In retrospect, I probably should’ve told someone, if for no reason than to get help. I really should have seen a therapist. I should’ve talked it out. It’s something I’ve still never done, and I’m sure would be beneficial. But I digress. I kept my mouth shut, and blamed myself immediately – at the beginning, for all the wrong reasons. I told myself I was worthless. That I somehow, for some reason, must’ve deserved it. That I was so despicable, I didn’t deserve to be treated kindly or respectfully. This self-blaming is incredibly destructive. I couldn’t sleep, I didn’t eat much, and I had no desire to be around anyone for months. But as time went on, I altered my thinking.
It was my fault, yes, but not because I’m garbage. It was my fault for being in that situation. I allowed myself to be too vulnerable around people I didn’t really know. I blindly trusted an empty house full of drunken teenage hormones to leave me alone. I’m a smart, intelligent, worthwhile person, but I shouldn’t have put myself in that situation. I believed that then, and I believe it now, and I don’t think that’s harmful thinking.
It’s comforting to think that it was my fault and that men aren’t crazy, lunatic, sex-crazed monsters who can attack anytime, anywhere. By placing the blame on myself, I don’t feel so scared to leave my apartment at night. Nine years ago, I put myself in a bad situation. I was assaulted because of x, y, and z – and as long as I don’t do those things, it probably won’t happen again. The attack itself made me feel helpless, but seeing it this way gives me control. I can control my state of mind around others. I can control the company I keep. I can control the environment I am in. To this day, I won’t sleep anywhere but in my or my boyfriend’s bed, no matter how much I’ve had to drink. I will always, always have a plan to get home. And if there are too many strangers around, I will not drink beyond a buzz. Period.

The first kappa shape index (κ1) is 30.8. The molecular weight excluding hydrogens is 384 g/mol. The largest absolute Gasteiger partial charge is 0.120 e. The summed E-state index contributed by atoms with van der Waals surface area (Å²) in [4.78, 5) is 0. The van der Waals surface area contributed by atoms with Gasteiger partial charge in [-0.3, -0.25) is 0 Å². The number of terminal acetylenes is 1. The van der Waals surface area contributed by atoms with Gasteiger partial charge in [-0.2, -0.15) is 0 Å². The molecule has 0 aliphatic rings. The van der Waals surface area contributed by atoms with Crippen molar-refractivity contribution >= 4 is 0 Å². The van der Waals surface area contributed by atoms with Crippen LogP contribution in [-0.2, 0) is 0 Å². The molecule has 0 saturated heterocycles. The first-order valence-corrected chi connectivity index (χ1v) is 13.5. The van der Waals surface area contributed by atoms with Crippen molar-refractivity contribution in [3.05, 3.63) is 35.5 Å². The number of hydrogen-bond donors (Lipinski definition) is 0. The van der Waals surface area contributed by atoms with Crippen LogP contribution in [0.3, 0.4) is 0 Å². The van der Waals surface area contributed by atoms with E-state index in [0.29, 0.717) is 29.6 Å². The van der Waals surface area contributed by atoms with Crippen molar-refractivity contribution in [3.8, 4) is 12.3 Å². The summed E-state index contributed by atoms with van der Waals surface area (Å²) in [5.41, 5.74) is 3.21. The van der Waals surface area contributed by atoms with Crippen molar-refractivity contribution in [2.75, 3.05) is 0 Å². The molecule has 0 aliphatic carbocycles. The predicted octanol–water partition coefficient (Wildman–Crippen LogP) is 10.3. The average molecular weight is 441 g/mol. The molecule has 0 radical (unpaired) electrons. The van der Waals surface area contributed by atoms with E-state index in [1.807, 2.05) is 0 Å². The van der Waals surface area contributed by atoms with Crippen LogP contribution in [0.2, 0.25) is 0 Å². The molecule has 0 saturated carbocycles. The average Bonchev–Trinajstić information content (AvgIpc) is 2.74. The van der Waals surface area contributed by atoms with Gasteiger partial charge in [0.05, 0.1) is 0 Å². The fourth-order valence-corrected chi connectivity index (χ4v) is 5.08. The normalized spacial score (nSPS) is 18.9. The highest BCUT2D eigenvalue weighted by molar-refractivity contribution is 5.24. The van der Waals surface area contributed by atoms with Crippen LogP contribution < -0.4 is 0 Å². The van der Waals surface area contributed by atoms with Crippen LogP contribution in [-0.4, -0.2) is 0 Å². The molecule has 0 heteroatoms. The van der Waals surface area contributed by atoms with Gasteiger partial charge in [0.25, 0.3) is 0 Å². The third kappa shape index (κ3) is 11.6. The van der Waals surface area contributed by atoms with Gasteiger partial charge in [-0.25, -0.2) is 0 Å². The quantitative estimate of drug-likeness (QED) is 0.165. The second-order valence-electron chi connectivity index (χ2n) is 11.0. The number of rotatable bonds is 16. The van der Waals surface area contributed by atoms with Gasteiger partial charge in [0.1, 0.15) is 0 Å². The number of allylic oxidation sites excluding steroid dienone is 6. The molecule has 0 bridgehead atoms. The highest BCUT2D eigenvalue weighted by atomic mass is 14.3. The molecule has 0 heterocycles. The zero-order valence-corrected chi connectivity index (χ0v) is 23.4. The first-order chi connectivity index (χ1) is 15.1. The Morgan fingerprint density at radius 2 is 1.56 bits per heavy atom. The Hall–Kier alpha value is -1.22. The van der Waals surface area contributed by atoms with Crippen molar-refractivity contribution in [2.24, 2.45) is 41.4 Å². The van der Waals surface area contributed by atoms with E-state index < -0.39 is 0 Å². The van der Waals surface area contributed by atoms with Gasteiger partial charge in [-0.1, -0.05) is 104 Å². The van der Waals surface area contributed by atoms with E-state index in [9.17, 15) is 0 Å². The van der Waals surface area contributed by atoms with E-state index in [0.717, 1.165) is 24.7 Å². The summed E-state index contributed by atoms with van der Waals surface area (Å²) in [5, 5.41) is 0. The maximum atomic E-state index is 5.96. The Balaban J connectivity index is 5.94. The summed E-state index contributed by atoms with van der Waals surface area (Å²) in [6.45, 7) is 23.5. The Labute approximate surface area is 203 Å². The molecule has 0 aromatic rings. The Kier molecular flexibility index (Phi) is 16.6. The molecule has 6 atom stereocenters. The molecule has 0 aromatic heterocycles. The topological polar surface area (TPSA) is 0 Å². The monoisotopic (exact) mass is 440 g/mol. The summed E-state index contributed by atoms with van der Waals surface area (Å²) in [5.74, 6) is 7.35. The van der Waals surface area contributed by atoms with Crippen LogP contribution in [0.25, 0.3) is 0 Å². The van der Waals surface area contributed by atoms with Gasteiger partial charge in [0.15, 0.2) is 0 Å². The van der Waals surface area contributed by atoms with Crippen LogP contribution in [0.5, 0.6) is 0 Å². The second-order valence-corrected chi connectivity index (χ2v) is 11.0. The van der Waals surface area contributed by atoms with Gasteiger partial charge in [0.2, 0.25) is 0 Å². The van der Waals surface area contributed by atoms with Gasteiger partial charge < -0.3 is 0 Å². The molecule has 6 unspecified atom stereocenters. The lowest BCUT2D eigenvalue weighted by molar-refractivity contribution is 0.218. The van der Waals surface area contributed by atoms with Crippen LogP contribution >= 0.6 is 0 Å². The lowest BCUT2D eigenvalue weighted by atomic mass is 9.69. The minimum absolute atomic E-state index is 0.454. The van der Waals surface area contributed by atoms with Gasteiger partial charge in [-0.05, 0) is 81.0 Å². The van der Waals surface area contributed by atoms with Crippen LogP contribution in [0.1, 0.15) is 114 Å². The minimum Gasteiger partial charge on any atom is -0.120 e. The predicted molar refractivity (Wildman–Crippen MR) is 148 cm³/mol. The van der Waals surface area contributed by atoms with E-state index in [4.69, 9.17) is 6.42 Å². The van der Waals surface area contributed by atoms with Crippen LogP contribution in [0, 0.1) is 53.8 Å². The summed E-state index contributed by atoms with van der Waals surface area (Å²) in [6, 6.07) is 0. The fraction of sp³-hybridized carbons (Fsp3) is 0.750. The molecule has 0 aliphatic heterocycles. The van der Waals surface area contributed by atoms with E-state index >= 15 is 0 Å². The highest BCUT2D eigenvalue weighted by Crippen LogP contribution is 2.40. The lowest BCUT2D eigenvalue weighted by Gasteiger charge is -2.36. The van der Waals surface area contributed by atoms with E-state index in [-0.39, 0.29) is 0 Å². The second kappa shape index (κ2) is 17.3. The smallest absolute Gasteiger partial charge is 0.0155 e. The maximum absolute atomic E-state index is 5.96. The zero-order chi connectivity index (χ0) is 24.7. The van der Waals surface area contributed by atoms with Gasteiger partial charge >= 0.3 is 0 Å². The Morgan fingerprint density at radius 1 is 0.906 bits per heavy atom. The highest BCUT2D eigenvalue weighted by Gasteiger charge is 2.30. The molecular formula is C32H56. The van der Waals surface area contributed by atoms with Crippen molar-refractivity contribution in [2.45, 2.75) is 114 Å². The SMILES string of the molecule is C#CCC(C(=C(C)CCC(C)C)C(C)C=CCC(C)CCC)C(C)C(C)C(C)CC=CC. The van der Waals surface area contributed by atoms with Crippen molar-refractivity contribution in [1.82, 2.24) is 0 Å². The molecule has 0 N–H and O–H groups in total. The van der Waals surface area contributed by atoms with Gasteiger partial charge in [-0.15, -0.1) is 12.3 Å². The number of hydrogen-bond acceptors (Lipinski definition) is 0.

If I had placed the blame on him, I’d be terrified of every man I met. I wouldn’t be able to drink at all. Let alone to trust anyone, ever. It’s more comforting to blame myself. It’s like I took this horrible thing that happened (because of my mistakes) and learned lessons from it instead of being a helpless victim. I’m taking responsibility for my part in it, which is the main part. Maybe the only part. In essence, if I wasn’t drunk and high, and passed out in a basement bedroom, I would’ve never been assaulted. Yeah, he was a sick bastard and blah blah blah, but he didn’t feed me drinks and weed until I was out-of-control messed up. I did that. And I can prevent that from happening again.
I haven’t told very many people about what happened to me. I can count them on one hand, with just a few fingers. But everyone who knows has scolded me for blaming myself. I hear it all the time in media, too – victim blaming is harmful and twisted and wrong. But for me, it’s how I get by. It’s how I cope with what happened and can lead a somewhat normal life. It’s how I’m able to wipe my tears, lick my wounds, and (much more cautiously) move on.